A Very Short Look At The Hegelian Rounds of The Internet

Periods of happiness are empty pages in history, for they are the periods of harmony, times when the antithesis is missing.

— Georg Wilhelm Friedrich Hegel

Remember the Internet in the 90s? The beautiful craziness of websites like spacejam.com and how Web 1.0 was just one big motleyness dumping information on net surfers? Your interaction options back then were similar to that of a cryptographic hash function too — it was a one-way thing. You were able to consume the information from the website, but not really provide feedback.

People — not just companies — would put up their websites online, which was far from being a simple thing like it is today, and at some point they figured out they might as well make money for going through all the trouble of building a website and publishing content on it. Website creators and publishers naturally went for advertisement to leverage their online exposure to make money. This gave rise to the online advertising which went through several development stages and is a multi-billion industry today.

The Internet having ads and companies paying for the ad display and clicks, though, became a quick rich scheme for some people as they realized there was a lot of money to be siphoned from the advertisers. One particular method was to use the so-called doorway pages. Doorway pages were pages with randomly generated content that didn’t make a lot of sense to read through, but that was tailored to specific keywords to trick search engines into thinking these were good pages that people were looking for. Because the doorways were text-dense they would often appear pretty high in search results and users would click them. On clicking a doorway page though, the user would immediately be redirected to a different page that’d have banner ads. The user would see the ads (and some would click), and the advertiser would pay the publisher — the person who created the doorway in this case — for every ad impression and every click. Doorway creation was a semi-automated and tool-assisted process, and a single person, provided specific experience and mental agility, was able to create thousands of doorway pages that’d net the person a hefty sum.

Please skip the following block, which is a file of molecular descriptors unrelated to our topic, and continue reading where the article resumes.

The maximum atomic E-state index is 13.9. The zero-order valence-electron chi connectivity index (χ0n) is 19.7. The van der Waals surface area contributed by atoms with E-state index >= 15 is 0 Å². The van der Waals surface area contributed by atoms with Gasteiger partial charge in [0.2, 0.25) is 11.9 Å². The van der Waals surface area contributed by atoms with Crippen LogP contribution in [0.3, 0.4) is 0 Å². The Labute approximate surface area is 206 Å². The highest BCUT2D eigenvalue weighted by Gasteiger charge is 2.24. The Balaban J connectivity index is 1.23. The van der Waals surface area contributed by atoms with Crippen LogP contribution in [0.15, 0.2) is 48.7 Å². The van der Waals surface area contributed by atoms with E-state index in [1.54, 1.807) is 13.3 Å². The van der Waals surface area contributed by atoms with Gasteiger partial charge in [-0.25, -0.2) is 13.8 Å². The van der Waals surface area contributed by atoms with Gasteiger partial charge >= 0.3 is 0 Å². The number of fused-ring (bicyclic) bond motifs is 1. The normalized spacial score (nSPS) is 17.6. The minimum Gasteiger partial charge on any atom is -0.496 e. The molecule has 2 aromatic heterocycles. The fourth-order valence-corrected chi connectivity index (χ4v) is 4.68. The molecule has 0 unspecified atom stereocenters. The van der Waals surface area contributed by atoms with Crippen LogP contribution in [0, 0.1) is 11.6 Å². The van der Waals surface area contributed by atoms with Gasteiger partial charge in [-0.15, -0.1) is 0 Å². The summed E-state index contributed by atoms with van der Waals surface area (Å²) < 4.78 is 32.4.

The early 2000s was the golden age of doorways.

Search engines — like Google — had a lot of success battling the doorway schemes and this river of relatively easy money flow eventually drained. Apart from the constantly improving search engine algorithms, a contributing factor to the end of the golden era of doorways was the platformization of the Internet. A lot of users today naturally limit their online presence to a few online platforms they are familiar with — like Facebook, Reddit, Quora, Youtube, and so on. Where in the 90s or early 2000s your immediate go-to page for information would be a search engine, today the majority of Google search requests might as well be just to check if you spelled the word correctly. This the Web 2.0 period.